In particular, this fish is known for its taste for aquarium snails. However, they should never be purchased just to combat a snail problem as the snails will quickly disappear and their food source will be depleted.
Clown loach behavior
Clown loaches are known for their silly behavior and, you got it, clowning around. Their social structures are quite complex and they will establish a hierarchy within the group with one dominant fish as the ‘leader’. While fighting, playing, or eating, your fish may produce loud clicking noises that increase in volume with excitement. This is your clown loach trying to communicate with other fish by grinding its teeth.
Are clown loaches aggressive?
While clown loaches are not aggressive, they are very active so you may also occasionally see them fighting or dancing. As a group, your fish may pace around your aquarium from side to side and up and down. While the exact reason for this is unknown, it is hypothesized that it’s a natural reaction to something new entering the water, like food or a hand.
Another interesting and sometimes rather disturbing clown loach behavior is the way they sleep and hide. This fish loves to crawl into small spaces and then stays there for extended periods of time, which can make them very difficult to locate. When you do finally manage to find them (wedged under some rocks or driftwood), they may be upside down, upright, or on their sides, appearing dead or dying. While a worrying sight, this is a natural behavior of this fish and nothing to be concerned about!
Note: Botia species have a sharp spine on the side of their head that can be raised as a defense mechanism when the fish is agitated. Always keep this in mind when handling your clown loach as it can easily hurt itself or even you! Be sure to prevent the fish from getting tangled in nets and consider wearing gloves if you have to catch them.
Breeding clown loaches
In their natural habitat, clown loaches migrate to calmer waters to breed, making breeding nearly, if not, impossible in an aquarium setting. Replicating these conditions would mean having an established aquarium for the adults, as well as a different tank with murkier water and more foliage coverage for the juveniles until they were a decent size; smaller clown loaches are more susceptible to harassment by large adults and other species.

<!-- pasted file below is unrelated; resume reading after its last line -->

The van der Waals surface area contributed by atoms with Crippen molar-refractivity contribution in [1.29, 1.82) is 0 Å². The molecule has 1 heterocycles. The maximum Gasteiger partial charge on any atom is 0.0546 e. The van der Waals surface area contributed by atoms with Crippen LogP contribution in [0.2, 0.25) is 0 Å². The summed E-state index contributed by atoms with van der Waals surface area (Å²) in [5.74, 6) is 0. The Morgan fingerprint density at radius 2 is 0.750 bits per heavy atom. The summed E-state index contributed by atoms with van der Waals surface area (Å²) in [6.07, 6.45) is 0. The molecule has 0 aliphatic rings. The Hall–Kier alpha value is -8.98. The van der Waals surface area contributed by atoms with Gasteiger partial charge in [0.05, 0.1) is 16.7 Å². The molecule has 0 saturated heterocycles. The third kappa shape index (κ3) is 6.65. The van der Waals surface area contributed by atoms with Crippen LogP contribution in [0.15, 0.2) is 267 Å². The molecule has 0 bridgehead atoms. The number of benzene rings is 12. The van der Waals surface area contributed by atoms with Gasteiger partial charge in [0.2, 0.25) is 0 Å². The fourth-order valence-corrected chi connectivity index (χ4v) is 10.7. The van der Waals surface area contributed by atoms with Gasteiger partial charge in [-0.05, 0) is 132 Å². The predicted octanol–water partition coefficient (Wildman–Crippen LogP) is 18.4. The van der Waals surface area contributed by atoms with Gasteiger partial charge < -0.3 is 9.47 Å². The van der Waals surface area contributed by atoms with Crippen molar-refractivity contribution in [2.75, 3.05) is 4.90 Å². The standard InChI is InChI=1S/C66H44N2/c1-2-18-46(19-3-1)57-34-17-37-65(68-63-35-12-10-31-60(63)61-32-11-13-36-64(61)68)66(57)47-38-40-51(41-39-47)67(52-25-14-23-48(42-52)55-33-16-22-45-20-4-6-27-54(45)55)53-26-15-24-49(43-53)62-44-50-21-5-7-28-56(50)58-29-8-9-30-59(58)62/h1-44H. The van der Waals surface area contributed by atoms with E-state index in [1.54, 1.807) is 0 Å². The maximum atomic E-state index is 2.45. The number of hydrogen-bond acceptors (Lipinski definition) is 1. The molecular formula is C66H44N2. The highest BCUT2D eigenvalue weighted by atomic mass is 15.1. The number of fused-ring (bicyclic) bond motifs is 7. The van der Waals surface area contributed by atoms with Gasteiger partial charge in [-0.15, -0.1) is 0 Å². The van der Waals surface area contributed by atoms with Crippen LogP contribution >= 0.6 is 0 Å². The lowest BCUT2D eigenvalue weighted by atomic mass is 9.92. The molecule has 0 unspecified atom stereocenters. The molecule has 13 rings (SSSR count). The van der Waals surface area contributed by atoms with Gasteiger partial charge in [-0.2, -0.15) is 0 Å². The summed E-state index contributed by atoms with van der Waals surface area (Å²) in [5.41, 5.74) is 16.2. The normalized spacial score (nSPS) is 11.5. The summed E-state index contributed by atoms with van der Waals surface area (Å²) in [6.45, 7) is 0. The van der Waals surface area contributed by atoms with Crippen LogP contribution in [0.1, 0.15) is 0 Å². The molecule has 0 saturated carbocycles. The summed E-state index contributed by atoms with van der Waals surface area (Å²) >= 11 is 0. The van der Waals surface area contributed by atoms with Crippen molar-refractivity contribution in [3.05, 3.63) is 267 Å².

If your fish does go through a breeding period in your display aquarium, its eggs will most likely be eaten before they can be fertilized, possibly even by the parent! This means that nearly every clown loach you see was caught in the wild.
Clown loaches are not beginner fish and should never be bought for small aquariums or to combat nuisance snails. While their small size may initially be deceptive, it is important to remember their potential growth and being able to provide a large enough aquarium for their needs. Clown loaches may be kept with other species of loach to create a ‘loach tank,’ with other active fish, or in a group of themselves. Water parameters should be stable with subdued lighting and a large amount of plant coverage.
When selecting a clown loach to buy, size should always be considered with respect to the other fish in their group, tankmates, and the size of the aquarium. Colors should be bright and vibrant from a mixed diet of snails, brine shrimp, and vegetables. They should never be bought with hopes of breeding as chances are very slim. But with proper care and attention, their cheerful behavior can really brighten up an aquarium!
If you have any more questions about keeping clown loaches or if you want to share your own experiences with these fish, be sure to leave a comment below. Happy fishkeeping!
4 thoughts on “Caresheet: Clown Loach | Chromobotia macracanthus”
I bought two clown loaches in 2000 when I set up my ‘Millennium tank’. They were both about the size of my little finger. I was told they would not grow beyond 15cm (6″) or live more than 5 to 7 years. They are still going strong, now about 25cm (10″) and very active (mainly at dawn/dusk). I find them ‘gentle giants’ who do not bother tankmates , even fry. But they eat invertebrates, especially worms. They love squirming into dense foliage to sleep or swim through it just for fun. Sadly, the plants get ripped to shreds by this play so my tank is now thickly planted with silk plants and some tough veggies like Java fern. I know they prefer to live in shoals so my dream is to one day set up a very big tank with plenty of swimming room – not possible in my current rented home so the loaches remain in the original tank (100*50*50cm) with their original tank mates such as otocinclus cat fishes (5cm) or descendants born in the tank e.g. cherry barbs (4cm). The size difference looks odd but the fish don’t seem to mind. Although I have been lucky, I agree that these gorgious affectionate fish which make real pets deserve the right set up for their needs.
Wonderful story! I hope you’ll be able to upgrade the loaches one day when tank size is not restricted any more. 🙂
Almost your first sentence says it most, LFS sell these to the uninitiated as and never discuss their future size. I see this with many fish, plecos, barbs, actually other loaches. Shame on them. I don’t have a tank or soft water for these guys, unfortunate as they indeed are clownish.
Yup! I’d love to keep them as well but unfortunately a tank that large isn’t available in the near future.